Venetoclax inhibits autophagy in chronic lymphocytic leukemia cells Venetoclax inhibits autophagy in chronic lymphocytic leukemia cells
Chen, Yongqiang; Kost, Sara E. F.; Yang, Xiaoyan; Banerji, Versha; Johnston, James B.; Katyal, Sachin; Gibson, Spencer B.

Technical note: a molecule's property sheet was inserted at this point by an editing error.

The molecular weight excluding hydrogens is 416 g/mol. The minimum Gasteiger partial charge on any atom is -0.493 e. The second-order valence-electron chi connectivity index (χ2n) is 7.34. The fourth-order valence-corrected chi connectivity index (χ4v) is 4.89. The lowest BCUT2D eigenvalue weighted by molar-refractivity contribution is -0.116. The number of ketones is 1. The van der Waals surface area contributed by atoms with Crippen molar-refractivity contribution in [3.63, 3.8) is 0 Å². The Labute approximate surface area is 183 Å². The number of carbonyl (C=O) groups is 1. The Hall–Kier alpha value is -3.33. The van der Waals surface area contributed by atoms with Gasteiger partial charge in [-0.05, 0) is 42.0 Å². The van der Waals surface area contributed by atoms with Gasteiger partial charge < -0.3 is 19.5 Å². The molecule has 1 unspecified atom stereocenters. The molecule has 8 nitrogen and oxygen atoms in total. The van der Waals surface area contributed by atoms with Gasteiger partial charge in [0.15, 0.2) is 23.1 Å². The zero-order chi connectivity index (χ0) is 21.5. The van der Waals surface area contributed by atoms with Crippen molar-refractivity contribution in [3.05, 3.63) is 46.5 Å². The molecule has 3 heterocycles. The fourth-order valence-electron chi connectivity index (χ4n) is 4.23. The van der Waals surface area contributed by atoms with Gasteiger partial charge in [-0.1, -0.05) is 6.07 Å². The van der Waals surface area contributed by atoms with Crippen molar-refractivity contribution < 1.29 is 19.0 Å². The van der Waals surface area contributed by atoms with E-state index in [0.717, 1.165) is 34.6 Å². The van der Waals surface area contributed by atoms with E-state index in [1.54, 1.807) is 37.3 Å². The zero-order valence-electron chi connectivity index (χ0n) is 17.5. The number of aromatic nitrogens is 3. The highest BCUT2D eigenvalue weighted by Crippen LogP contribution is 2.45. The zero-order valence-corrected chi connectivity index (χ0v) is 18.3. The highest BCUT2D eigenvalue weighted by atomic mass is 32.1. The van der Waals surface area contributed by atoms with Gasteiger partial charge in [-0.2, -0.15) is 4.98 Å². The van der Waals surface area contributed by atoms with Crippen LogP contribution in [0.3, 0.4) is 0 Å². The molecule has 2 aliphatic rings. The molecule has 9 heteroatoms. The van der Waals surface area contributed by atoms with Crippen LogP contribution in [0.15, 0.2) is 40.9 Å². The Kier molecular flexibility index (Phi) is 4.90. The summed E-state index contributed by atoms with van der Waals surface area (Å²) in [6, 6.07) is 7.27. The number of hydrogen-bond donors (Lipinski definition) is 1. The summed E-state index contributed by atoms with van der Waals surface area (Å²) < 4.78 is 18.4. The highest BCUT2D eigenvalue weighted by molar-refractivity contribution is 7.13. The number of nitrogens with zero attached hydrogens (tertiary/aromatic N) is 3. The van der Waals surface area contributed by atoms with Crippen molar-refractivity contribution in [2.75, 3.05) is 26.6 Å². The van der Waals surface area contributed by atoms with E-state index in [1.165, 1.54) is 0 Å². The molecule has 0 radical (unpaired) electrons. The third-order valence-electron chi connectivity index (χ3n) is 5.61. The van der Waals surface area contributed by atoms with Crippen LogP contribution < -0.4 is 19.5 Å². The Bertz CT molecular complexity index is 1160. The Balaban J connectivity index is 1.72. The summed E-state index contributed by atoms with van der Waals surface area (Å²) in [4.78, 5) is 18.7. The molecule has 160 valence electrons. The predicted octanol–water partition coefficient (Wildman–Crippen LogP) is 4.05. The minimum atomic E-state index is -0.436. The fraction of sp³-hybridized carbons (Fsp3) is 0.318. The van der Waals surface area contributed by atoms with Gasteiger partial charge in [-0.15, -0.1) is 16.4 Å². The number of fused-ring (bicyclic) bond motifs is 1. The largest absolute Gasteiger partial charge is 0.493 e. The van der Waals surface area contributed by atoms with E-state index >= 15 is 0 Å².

AUTOPHAGY REPORTS 2023, VOL. 2, NO. 1, 2169518 https://doi.org/10.1080/27694127.2023.2169518 REPORT Venetoclax inhibits autophagy in chronic lymphocytic leukemia cells a a b a,c,d Yongqiang Chen , Sara E. F. Kost , Xiaoyan Yang , Versha Banerji , a,c a,e a,d,f,g James B. Johnston , Sachin Katyal and Spencer B. Gibson a b c ; Department of Oncology, University of Alberta, Edmonton, Alberta, Canada; Department of Internal Medicine, Max Rady College of Medicine, Rady Faculty of Health Sciences, University of Manitoba, Winnipeg, Manitoba, Canada; Department of Biochemistry and Medical Genetics, Max Rady College of Medicine, Rady Faculty of Health, University of Manitoba, Winnipeg, Manitoba, Canada; Department of Pharmacology and Therapeutics, Max Rady College of Medicine, Rady Faculty of Health University of Manitoba, Winnipeg, Manitoba, Canada; Department of Immunology, Max Rady College of Medicine, Rady Faculty of Health University of Manitoba, Winnipeg, Manitoba, Canada; Kipnes Endowed Chair in Lymphatic Disorders, Professor, Department of Oncology, University of Alberta, Edmonton, Alberta, Canada ABSTRACT Venetoclax (VCX) is a BCL2 inhibitor approved for treating B cell-derived leukemia, including chronic lymphocytic leukemia (CLL). VCX’s role in apoptosis induction is well-defined, whereas its other mechanistic roles need to be clarified. Autophagy is an intracellular degradation process involving the lysosome, playing a fundamental role in cancer cell survival and death. In this study, we aim to investigate VCX’s function in autophagy. Following the measurement of autophagic flux by western blot and fluorescent microscopy, we demonstrate that VCX is a novel autophagy inhibitor and reduces the level of the essential autophagy pathway protein ATG12 (autophagy-related 12). VCX sensitizes B cell lines and primary CLL cells to cell death induced by amino acid starvation or ibrutinib. These findings provide a rationale for VCX treatment in combination therapies that inhibit the pro-cell survival function of autophagy in B cell-derived malignancies. Abbreviations: ATG12, autophagy-related 12; BCL2, BCL2 apoptosis regulator; CLL, chronic lymphocytic leukemia; CQ, chloroquine; IBR, ibrutinib; BTK, Bruton’s tyrosine kinase; LC3B, MAP1LC3B (microtubule-associated protein 1 light chain 3 beta); VCX, venetoclax; BECN1, beclin 1 ARTICLE HISTORY Received 22 Jul 2022; Revised 09 Jan 2023; Accepted 13 Jan 2023 KEYWORDS Apoptosis; ATG12; autophagic flux; B cells; BCL2; cell survival; chloroquine (CQ); ibrutinib; LC3; CLL; targeted therapy CONTACT Spencer B. Gibson Spencer.Gibson@umanitoba.ca; firstname.lastname@example.org; Yongqiang Chen email@example.com; firstname.lastname@example.org CancerCare Manitoba Research Institute, CancerCare Manitoba, University of Manitoba, 5 Winnipeg, Manitoba, Canada Supplemental data for this article can be accessed online at https://doi.org/10.1080/27694127.2023. © 2023 The Author(s). Published by Informa UK Limited, trading as Taylor & Francis Group. This is an Open Access article distributed under the terms of the Creative Commons Attribution License (http:// creativecommons.org/licenses/by/4.0/), which permits unrestricted use, distribution, and reproduction in any medium, provided the original work is properly cited. 2 Y. CHEN ET AL. Introduction Chronic lymphocytic leukemia (CLL) is the most common form of leukemia in Western countries. It is characterized by the accumulation of monoclonal CD5 + B-lymphocytes (B cells) in the peripheral blood, bone marrow, and lym- phoid tissues [1-3]. Current CLL treatments include targeted therapies against B cell receptor (BCR) signaling, such as Bruton’s tyrosine kinase (BTK) inhibi- tors ibrutinib (IBR) and acalabrutinib, and against antiapoptotic proteins, such as BCL2 which is antagonized by venetoclax (VCX) . VCX is highly effective in CLL and can induce apoptosis in refractory CLL, including those with p53 dysfunction [1,4]. However, the mechanism by which it overcomes drug resistance in CLL is still unclear. One well-known mechanism for cancer drug resistance is autophagy (macroautophagy). Autophagy is a process of degrading intracellular materi- als (cargos). It is highly conserved in eukaryotes and induced in response to stresses such as starvation and drug treatment. Autophagy is a dynamic process with multiple sequential steps occurring repeatedly. The canonical autophagy pathway in mammalian cells includes induction, formation of a phagophore with double-membranes, formation of the double- membraned vesicle autophagosome resulting from phagophore expansion, and autolysosome formation through the fusion of the autophagosome with the lysosome. Cargo degradation then occurs in the autolysosome, leading to the generation of small molecules to support cell survival or, under certain conditions, shortage of essential component(s) for cell survival leading to autophagy-induced cell death (AuICD) [5-8]. Due to the dynamic feature of autophagy, functional autophagy activ- ity must be confirmed by measuring autophagic flux. Basal autophagy in primary CLL cells has been demonstrated when autophagic flux was measured by using a lysosomal inhibitor, such as chloroquine (CQ) , hydroxychloroquine , or bafilomycin[ 11]. Autophagy (functional autophagy, the same hereafter) can also be induced (at a level higher than that of basal autophagy) by different chemicals in primary CLL cells, including the mammalian target of rapamycin complex 1 (mTORC1) inhibitors rapamycin  and KU-0063794 , the cyclin-dependent kinase (CDK) inhibitor flavopiridol , and the nucleoside analog 8-chloro-adenosine (8-Cl-Ado) . The role of VCX in autophagy has been reported in the breast cancer cell line MDA-MB-231  and a human leukemia monocytic cell line ; how- ever, the effect of VCX on autophagy in CLL has not been assessed. The objective of this study is to examine VCX’s roles in autophagic flux and cell death in B cell lines and primary CLL cells. Our research may provide a novel mechanism for VCX treatment of CLL and other cancers. AUTOPHAGY REPORTS 3 Results VCX inhibits basal autophagy in B cell lines and primary CLL cells Autophagy is a stress-response mechanism. Mild stress under a growth or maintenance condition induces basal autophagy in the cell. Basal levels of autophagy promote cell survival and growth [6,8,17]. To investigate the effect of VCX on basal autophagy, we treated B cell lines and primary CLL cells with VCX. Autophagy was evaluated by measuring protein levels of the autophagy marker LC3B-II (the lipidated form of MAP1LC3B (microtubule-associated protein 1 light chain 3 beta)) and the autophagy cargo receptor sequesto- some 1 (SQSTM1/p62) and quantify the percentage of cells with mRFP-LC3 puncta, which represent autophagosomes or autolysosomes. The lysosomal inhibitor chloroquine (CQ) was used to assay autophagic flux. A higher level of LC3B-II (or SQSTM1, under some cases) with CQ treatment compared to mock treatment indicates the existence of functional autophagy. In this study, B cell lines, including the human CLL cell line MEC1, the malignant human EBV (Epstein-Bar virus)-negative Burkitt’s-like lymphoma cell line BJAB, an EBV-immortalized normal B cell lymphoblastic cell line (CTL B cells), and primary CLL cells freshly isolated from patients were examined. The addition of CQ increased the LC3B-II protein levels by at least 150% in MEC1, BJAB, and CTL B cells (Fig. 1A, C) and increased the percentage of MEC1 cells with mRFP- LC3 puncta by more than ten folds (Fig. 1B), supporting the concept that functional autophagy occurs in B cell-of-origin lines. In the presence of CQ, 50 nM VCX reduced the LC3B-II protein level by 40% (Fig. 1A) and the percentage of cells with mRFP-LC3 puncta by 78% (Fig. 1B) in MEC1 cells. Furthermore, 50 nM VCX reduced the LC3B-II protein level by 30% in BJAB cells (Fig. 1C) and 50% in CTL B cells (Fig. 1C), respectively, in the presence of CQ. These data indicate that VCX inhibits basal autophagy in B cell lines, supported by the changes of SQSTM1 protein levels in MEC1 and CTL B cells, whereby the addition of CQ increased SQSTM1 protein levels by > 30% and VCX decreased SQSTM1 protein levels in the presence of CQ by > 30% (Fig. 1A, C). In BJAB cells, CQ addition did not change SQSTM1 protein levels, which were reduced by VCX treatment (Fig. 1C). VCX also inhibits basal autophagy in primary CLL cells. The addition of CQ increased LC3B-II protein levels by at least 2-fold in the CLL cells from each of the four patients (Fig. 2). Furthermore, CQ increased the level of SQSTM1 by 25% in the CLL cells from Patient # 1; however, this phenomenon was not observed in the CLL cells from Patient # 2, while VCX did not decrease the relative level of SQSTM1 in the presence of CQ in Patient #1 (Fig. 2A). Combined, VCX inhibits basal autophagy in B cell lines and primary CLL cells, determined by the changes in autophagic flux and SQSTM1 protein levels in a subset of B-cell types. 4 Y. CHEN ET AL. Figure 1. The effect of venetoclax on basal autophagy in B cell lines. Autophagy was measured by western blotting the autophagy marker protein LC3-II (A, C) and quantify- ing the percentage of cells with mRFP-LC3 puncta (B) in the absence and presence of the lysosomal inhibitor chloroquine (CQ, 20 µM). SQSTM1/p62, a protein substrate of autophagy, was also measured by western blot. (A) Autophagy in MEC1 cells. (B) Autophagy in MEC1-mRFP-LC3 cells. Representative images show cells with and without mRFP-LC3 puncta (arrows). At least 30 MEC1-mRFP-LC3 cells were counted per field under a fluorescent microscope. Since the percentage of cells with mRFP-LC3 puncta was less than 10%, the results were demonstrated by “Fold of the percentage of cells with mRFP-LC3 puncta”. (C) Autophagy in BJAB cells and the cells of the control normal B cell line (CTL B). VCX, venetoclax (50 nM); * p<0.05; *** p<0.001. ACTB was used as a loading control. AUTOPHAGY REPORTS 5 Figure 2. The effect of venetoclax on basal autophagy and ibrutinib-induced autophagy in primary CLL cells. Autophagy was measured by western blotting the autophagy marker protein LC3-II in the absence and presence of the lysosomal inhibitor CQ (20 µM). (A) Autophagy in primary CLL cells from Patient #1 and Patient#2. SQSTM1/p62, a protein substrate of autophagy, was also measured by western blot. LC3 western blot was repeated twice with cell lysates of Patient # 1. (B) Autophagy in primary CLL cells from Patient #3 and Patient#4. VCX, venetoclax; VCX5, 5 nM VCX; VCX10, 10 nM VCX; IBR, ibrutinib (2.5 µM). ACTB was used as a loading control. VCX inhibits severe stress-induced autophagy in B cell lines and primary CLL cells Under severe stress, such as starvation or drug treatment, autophagy can be induced higher than basal autophagy [12-14]. To investigate whether VCX 6 Y. CHEN ET AL. can also inhibit stress-induced autophagy, we treated B cell lines and primary CLL cells with amino acid starvation (No AA) or IBR, an inhibitor of BTK. In MEC1 cells, the addition of CQ increased the levels of LC3B-II by at least 230% in the absence and presence of No AA, respectively (Fig. 3A), suggesting the existence of functional autophagy under the conditions without and with No AA. VCX at 10 nM and 50 nM reduced the levels of LC3B-II protein in the presence of CQ by 25% and 43%, respectively, without No AA, and by 9% and 27%, respectively, with No AA (Fig. 3A), supporting the concept that VCX inhibits starvation-induced autophagy. When MEC1 cells were treated with IBR, the level of LC3B-II protein and the percentage of cells with mRFP-LC3 puncta were not significantly changed in the absence of CQ but increased by 20% and 34% in the presence of CQ, respectively, and LC3B-II level and the percentage of cells with mRFP-LC3 puncta in the presence of IBR and CQ were reduced by 25% and 38%, respectively, by VCX (Fig. 3B, C). Similar phenom- ena were also observed in primary CLL cells. IBR treatment increased the levels of LC3B-II protein in the presence of CQ by 20%, 120%, and 10% in Patients #1, #3, and #4, respectively; in contrast, the levels of LC3B-II in the absence of CQ were not significantly changed (Fig. 2). Furthermore, the levels of LC3B-II in the presence of IBR and CQ were reduced by 27% and 45% by the addition of VCX, in Patients #3 and #4, respectively (Fig. 2B). Combined, these results indicate that IBR increases autophagy and VCX inhibits IBR-induced autophagy. VCX reduces the level of ATG12 protein Our previous study demonstrated that ERBB2 promotes autophagy by upre- gulating the essential autophagy pathway protein, ATG12 (autophagy- related 12), in breast cancer cells . To investigate the mechanism for VCX inhibition of autophagy, we measured levels of the ATG proteins, BECN1 (beclin 1) and ATG12, following VCX treatment in different types of B cell lines and primary CLL cells. In agreement with a previous study , VCX treatment led to a reduction of > 30% in BCL2 protein levels in MEC1, BJAB, CTL B cells, and primary CLL cells derived from 4 independent patients (Fig. S1). Interestingly, VCX treatment decreased ATG12 protein levels by > 20%; in contrast, BECN1 protein levels were not significantly changed (Fig. S1). These data support that VCX inhibition of autophagy at least correlates with the reduction of ATG12 protein. VCX sensitizes CLL cells to cell death Autophagy mostly plays a pro-cell survival role. To investigate whether VCX inhibition of autophagy can sensitize CLL cells to cell death, we evaluated the effect of VCX on cell death induced by amino acid deprivation (No AA) or IBR AUTOPHAGY REPORTS 7 Figure 3. The effect of venetoclax on autophagy induced by starvation or ibrutinib. Autophagy was measured by western blotting the autophagy marker protein LC3-II (A, B) and quantifying the percentage of cells with mRFP-LC3 puncta (C) in the absence and presence of the lysosomal inhibitor chloroquine (CQ, 20 µM). ACTB was used as a loading control. IBR, ibrutinib (2.5 µM); VCX, venetoclax; VCX10, 10 nM VCX; VCX50, 50 nM VCX. (A) VCX regulated autophagy induced by starvation of amino acids (No AA) in MEC1 cells. (B) VCX regulated autophagy in the presence of IBR in MEC1 cells. (C) VCX regulated autophagy in the presence of IBR in MEC1-mRFP-LC3 cells. The data in Figure 1B were included in this figure for comparison. Since the percentage of cells with mRFP-LC3 puncta was less than 10%, the results were demonstrated by “Fold of the percentage of cells with mRFP-LC3 puncta”. At least 30 MEC1-mRFP-LC3 cells were counted per field under a fluorescent microscope. * p<0.05; ** p<0.01; *** p<0.001. 8 Y. CHEN ET AL. treatment in primary CLL cells. The addition of VCX or CQ, another autophagy inhibitor, increased total cell death induced by No AA-induced by > 45% and by IBR by > 130% in primary CLL cells from Patient #3 and Patient #4, respectively (Fig. S2A). Furthermore, the combination of VCX and IBR greatly enhanced apoptosis compared to VCX or IBR alone in primary CLL cells from Patients #5 and #6 (Fig. S2B). Since VCX inhibited autophagy induced by No AA or IBR (Figs. 2B & 3), VCX could increase cell death at least partially by antagonizing the pro-cell survival mechanism of autophagy in B cell-derived cell lines and CLL. Discussion VCX is a highly selective BCL2 inhibitor that is approved by the Food and Drug Administration (FDA) for the treatment of CLL and acute myeloid leukemia (AML) . VCX is known to induce apoptosis, whereas other mechanisms associated with its death-causing role are still largely unknown. In this study, we demonstrated that VCX is a novel autophagy inhibitor in B cell lines and primary CLL cells, correlating with increased cell death in CLL cells. BCL2 inhibition of autophagy [6,20] suggests that VCX may promote autophagy, and this hypothesis was supported by the conclusions from two reports [15,16]. However, in these studies, autophagic flux was not measured by quantifying the LC3-II protein levels or LC3 puncta in the absence and presence of a lysosomal inhibitor. Since autophagy plays a pro-cell survival role when it is in its “Goldilocks Zone” and can cause autophagy-induced cell death (AuICD) when over-enhanced [6,8], we initially hypothesized that VCX would induce AuICD. However, the results from the present study show that VCX inhibits autophagy. It has been demonstrated that, in CLL cells, autophagy at its basal level can be increased by mTORC1 (mammalian target of rapamycin complex 1) inhi- bitors [12,13,21], the CDK (cyclin-dependent kinase) inhibitor, flavopiridol , and the nucleoside analog 8-Cl-Ado , in CLL cells. In contrast, autophagy in CLL cells is inhibited by the DNA damaging antitumor agent chlorambucil , the histone deacetylase (HDAC) inhibitors chidamide  and MGCD0103 , the small-molecule sirtuin inhibitor Tenovin-6 (Tnv-6) [13,21], the plant-derived sesquiterpene α-bisabolol (α-BSB) , and the microRNA (miRNA) miR-130a . In this study, we report that autophagy in CLL cells can be inhibited by the BCL2 inhibitor VCX. These studies support that basal autophagy in CLL cells can either be promoted or be inhibited depending upon the context. Since BCL2 inhibits autophagy and its inhibitors are expected to promote autophagy [6,20], our finding indicates that VCX inhibits autophagy via a mechanism different from its effect on BCL2, which will be a focus of our AUTOPHAGY REPORTS 9 future studies, including the detailed studies of VCX’s effects on the expres- sion of ATG12 and other autophagy-related (ATG) genes. We also demonstrated that IBR increased autophagy in B cell lines and primary CLL cells. VCX can inhibit autophagy induced by amino acid starva- tion or IBR and sensitize primary CLL cells to death caused by starvation or IBR. A previous study reported that autophagy promotes cell survival in CLL . Our findings that VCX is a novel autophagy inhibitor and sensitizes CLL cells to IBR provide a potential new mechanism that at least partially explains the marked antitumor activity of VCX seen on combination therapies in the clinic [25,26]. Materials and Methods Reagents and Antibodies Trypan blue solution (T8154), sodium orthovanadate (Na VO ) (S6508), 3 4 3-methyladenine (3-MA; M9281), chloroquine diphosphate (CQ; C6628), and phosphatase inhibitor cocktails 2 and 3 (P5726, P0044), NP40 (I8896), okadaic acid (O7885), aprotinin (A1153), pepstatin A (P5318), leupeptin (L2884), and phenylmethanesulfonyl fluoride (PMSF) (93482) were purchased from Sigma- TM Aldrich, Lipofectamine 2000 transfection reagent (11668019) and G418 disulfate (J63871.AB) from Thermo Fisher Scientific, and protease inhibitor cocktail (11 836 153 001) from Roche Diagnostics. Primary antibodies: anti-BCL2 (15071), anti-BECN1 (3495), anti-ATG12 (4180), anti-LC3B (2775S), and anti-SQSTM1/p62 (D1Q5S) (39749), were pur- chased from Cell Signaling Technology, and anti-ACTB/actin beta from Sigma-Aldrich (A3853). Secondary antibodies: goat anti-rabbit IgG (H L)- HRP conjugate (170–6515) and goat anti-mouse IgG (H L)-HRP conjugate (170–6516) were obtained from Bio-Rad Laboratories. EBSS Medium for AA (amino acids and serum) starvation (SH30029.02) was purchased from HyClone Laboratories Inc. (Logan, UT, USA). Cell Lines and Primary CLL Cells from Patients The human CLL cell line MEC1, the human malignant EBV (Epstein-Bar virus)- negative Burkitt-like lymphoma cell line BJAB, an EBV-immortalized normal B cell lymphoblastic cell line (CTL B cells), and primary CLL cells were incu- bated or maintained in Gibco RPMI 1640 medium (Thermo Fisher Scientific, 11875093) supplemented with 10% fetal bovine serum (FBS), and 100 units of penicillin per mL plus 100 µg of streptomycin per mL (Life Technologies, 15140–122), in a humidified incubator at 5% CO , 37°C. CTL B cells were obtained from Coriell Institute (Camden, NJ, USA). Primary CLL cells were isolated from the peripheral blood mononuclear cells (PBMCs) of human 10 Y. CHEN ET AL. patients at the Manitoba CLL Clinic by Manitoba Tumour Bank. Primary CLL cells from 6 patients were used in this study, including Patient # 1 (FISH: del 13; IGVH: ND (not decided); TP53: ND), Patient # 2 (FISH: ND; IGVH: ND; TP53: ND), Patient # 3 (FISH: Tri 12; IGVH: U (unmutated); TP53: Neg (negative)), Patient # 4 (FISH: ND; IGVH: M (mutated); TP53: ND), Patient # 5 (FISH: ND; IGVH: ND; TP53: ND), and Patient # 6 (FISH: del 11; IGVH: ND; TP53: Neg). Western Blot Analysis Western blot was described in our previous publication . Total cell lysate (TCL) was obtained by lysis of cells with NP40 protein lysis buffer containing 0.5% NP40, 250 mM NaCl, 50 mM Tris HCl, pH 7.4, 50 mM NaF, 15 mM sodium pyrophosphate, 1 mM glycerophosphate, 1 mM Na VO , 500 nM okadaic acid, 3 4 20 μg/ml aprotinin, 0.7 μg/ml pepstatin A, 5 μg/ml leupeptin, 1 mM PMSF, with the addition of protease inhibitor cocktail and phosphatase inhibitor cocktails 2 and 3. The principle of the linear range of detection was followed for western blotting. Western blot data were generated by using 10–50 µg total proteins using ACTB as the housekeeping gene protein. We used the ImageJ program to quantify the intensities of protein bands. Measurement of Autophagy Autophagy was measured by western blotting the autophagy marker protein LC3B-II (or the autophagy substrate protein SQSTM1/p62) and fluorescent microscopy measurement of autophagosomes/autolysosomes as described in our previous publications [27–29]. During autophagy, the cytosolic form of LC3, LC3-I, is converted to its lipidated form, LC3-II, on the double membranes of an autophagosome. Then, LC3-II on the inner membrane of the autophagosome will be degraded in the autolysosome, whereas LC3-II on the outer membrane of the autophagosome will be delipidated by ATG4 to become LC3-I when it is relocated on the autolysosome which is generated from the autophagosome. Since autophagy is a dynamic process, functional autophagy must be deter- mined by evaluating autophagic flux. Autophagic flux can be measured by quantifying the amount of LC3-II or an autophagy substrate (e.g., SQSTM1/p62) in the absence and presence of a lysosomal inhibitor via western blot. A high level of LC3-II (or SQSTM1/p62) in the presence of a lysosomal inhibitor compared to that in the absence of such an inhibitor indicates a positive autophagic flux and, therefore, functional autophagy. Under functional autop- hagy, levels of autophagy can be determined by comparing the LC3-II (or SQSTM1/p62) levels in the presence of a lysosomal inhibitor. This study used the lysosomal inhibitor chloroquine (CQ) to measure autophagic flux. It should be noted that, although evaluating the levels of LC3-II is essential for autop- hagy measurement, especially by western blot under the conditions when AUTOPHAGY REPORTS 11 enough amounts of cellular proteins are available, the levels of SQSTM1/p62 may not reflect autophagy changes under some conditions since SQSTM1/p62 is just one type of autophagy substrates and its expression can be affected by autophagic degradation, transcriptional upregulation, and the availability of lysosome-derived amino acids . In this study, western blotting of SQSTM1/ p62 was only used as a supporting method for autophagy measurement in some cell types. By fluorescent microscopy, autophagy was also measured by quantifying the percentage of cells with autophagosomes or autolysosomes. The pmRFP-LC3B plasmid (Addgene, 21,075; deposited by Tamotsu Yoshimori) TM  was transfected into MEC1 cells with Lipofectamine 2000, and a stable cell line (MEC1-mRFP-LC3) was developed by treating a pool of transfected cells with G418 for over two months. Cells with and without treatment were attached to a microscope slide on a Cytospin centrifuge, as described in our previous publication . Then, the expression of LC3 (red color) was observed with a fluorescence microscope. The diffused red fluorescent color represents LC3-I, and the mRFP-LC3 red puncta represent autophagosomes or autolyso- somes. Autophagy was quantified by counting the percentage of cells with mRFP-LC3 puncta. CQ was used to measure autophagic flux. Analysis of Total Cell Death by Trypan Blue Exclusion Assay Total cell death was calculated based on the number of live cells before and after treatment by considering the lysed (dead) and non-lysed (live and dead) cells. Live cells were counted on a DeNOVIX CellDrop FL fluorescence cell counter following trypan blue staining, as described in our previous study . The formula for total cell death calculation is expressed as follows: Total cell death (%) = [(A-B)/A] x 100 A: Number of live cells/mL before treatment B: Number of live cells/mL after treatment Measurement of Apoptosis by Flow Cytometry Apoptosis was measured as described in our previous study . CLL cells were treated in serum-free hybridoma media (Life Technologies, Carlsbad, CA) in 96- well plates with 1.25 nM venetoclax and/or 2.5 µM IBR (both from Selleckchem, Houston, TX) for 72 h at 37°C and 5% CO in a humidified atmosphere. DMSO alone was used as a control. Cell death was determined by flow cytometry using annexin V-FITC and 7-aminoactinomycin D (7AAD) (both from BD Biosciences, San Jose, CA). Cells were stained with annexin V-FITC and 7AAD for 15 minutes and analyzed using a NovoCyte flow cytometer (ACEA Biosciences, San Diego, CA). 12 Y. CHEN ET AL. Statistical Analysis Data in this study represent at least two independent experiments. Four replicate experiments were performed for the total cell death assay. Data were presented as means ± standard deviation (SD) (n≥3). The Student t-test with two-tailed distribution and unequal variances was performed for statis- tical analysis. A value of p < 0.05 is considered to be statistically significant. *p < 0.5; **p < 0.01; ***p < 0.001. Acknowledgment We thank Manitoba Tumor Bank, supported by the CancerCare Manitoba Foundation, for isolating and providing the primary CLL cells from human patients. Disclosure statement The authors declare that they have no competing interests. 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